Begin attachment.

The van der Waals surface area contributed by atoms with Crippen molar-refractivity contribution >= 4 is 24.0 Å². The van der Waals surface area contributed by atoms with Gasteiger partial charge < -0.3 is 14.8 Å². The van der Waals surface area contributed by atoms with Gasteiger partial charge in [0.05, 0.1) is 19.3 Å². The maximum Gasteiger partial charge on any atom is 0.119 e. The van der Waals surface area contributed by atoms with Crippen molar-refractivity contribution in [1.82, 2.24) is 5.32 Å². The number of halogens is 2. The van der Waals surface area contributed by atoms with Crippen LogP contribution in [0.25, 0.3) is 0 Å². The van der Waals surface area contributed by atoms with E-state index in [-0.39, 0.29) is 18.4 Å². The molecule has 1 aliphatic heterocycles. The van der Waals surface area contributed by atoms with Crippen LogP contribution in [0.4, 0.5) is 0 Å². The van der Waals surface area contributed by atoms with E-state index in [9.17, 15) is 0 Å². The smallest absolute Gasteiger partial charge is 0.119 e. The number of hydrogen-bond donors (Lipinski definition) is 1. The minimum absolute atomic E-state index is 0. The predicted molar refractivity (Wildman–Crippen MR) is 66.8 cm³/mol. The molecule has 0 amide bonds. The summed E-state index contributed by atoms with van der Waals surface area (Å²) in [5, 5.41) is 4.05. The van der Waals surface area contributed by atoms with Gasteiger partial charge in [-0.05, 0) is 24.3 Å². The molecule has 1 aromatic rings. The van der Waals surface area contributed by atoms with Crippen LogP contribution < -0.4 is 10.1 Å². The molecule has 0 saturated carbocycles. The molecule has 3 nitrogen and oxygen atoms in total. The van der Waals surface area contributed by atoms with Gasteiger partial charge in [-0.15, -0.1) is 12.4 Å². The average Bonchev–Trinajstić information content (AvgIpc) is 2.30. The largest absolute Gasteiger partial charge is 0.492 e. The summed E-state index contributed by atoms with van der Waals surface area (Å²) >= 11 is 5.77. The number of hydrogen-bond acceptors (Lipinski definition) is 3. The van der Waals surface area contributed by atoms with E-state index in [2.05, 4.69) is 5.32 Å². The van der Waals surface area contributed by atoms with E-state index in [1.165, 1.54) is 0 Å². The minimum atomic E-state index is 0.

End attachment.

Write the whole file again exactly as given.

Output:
The van der Waals surface area contributed by atoms with Crippen molar-refractivity contribution >= 4 is 24.0 Å². The van der Waals surface area contributed by atoms with Gasteiger partial charge < -0.3 is 14.8 Å². The van der Waals surface area contributed by atoms with Gasteiger partial charge in [0.05, 0.1) is 19.3 Å². The maximum Gasteiger partial charge on any atom is 0.119 e. The van der Waals surface area contributed by atoms with Crippen molar-refractivity contribution in [1.82, 2.24) is 5.32 Å². The number of halogens is 2. The van der Waals surface area contributed by atoms with Crippen LogP contribution in [0.25, 0.3) is 0 Å². The van der Waals surface area contributed by atoms with E-state index in [-0.39, 0.29) is 18.4 Å². The molecule has 1 aliphatic heterocycles. The van der Waals surface area contributed by atoms with Crippen LogP contribution in [0.4, 0.5) is 0 Å². The van der Waals surface area contributed by atoms with E-state index in [9.17, 15) is 0 Å². The smallest absolute Gasteiger partial charge is 0.119 e. The number of hydrogen-bond donors (Lipinski definition) is 1. The minimum absolute atomic E-state index is 0. The predicted molar refractivity (Wildman–Crippen MR) is 66.8 cm³/mol. The molecule has 0 amide bonds. The summed E-state index contributed by atoms with van der Waals surface area (Å²) in [5, 5.41) is 4.05. The van der Waals surface area contributed by atoms with Gasteiger partial charge in [-0.05, 0) is 24.3 Å². The molecule has 1 aromatic rings. The van der Waals surface area contributed by atoms with Crippen LogP contribution < -0.4 is 10.1 Å². The molecule has 0 saturated carbocycles. The molecule has 3 nitrogen and oxygen atoms in total. The van der Waals surface area contributed by atoms with Gasteiger partial charge in [-0.15, -0.1) is 12.4 Å². The average Bonchev–Trinajstić information content (AvgIpc) is 2.30. The largest absolute Gasteiger partial charge is 0.492 e. The summed E-state index contributed by atoms with van der Waals surface area (Å²) >= 11 is 5.77. The number of hydrogen-bond acceptors (Lipinski definition) is 3. The van der Waals surface area contributed by atoms with E-state index in [2.05, 4.69) is 5.32 Å². The van der Waals surface area contributed by atoms with E-state index in [1.165, 1.54) is 0 Å². The minimum atomic E-state index is 0.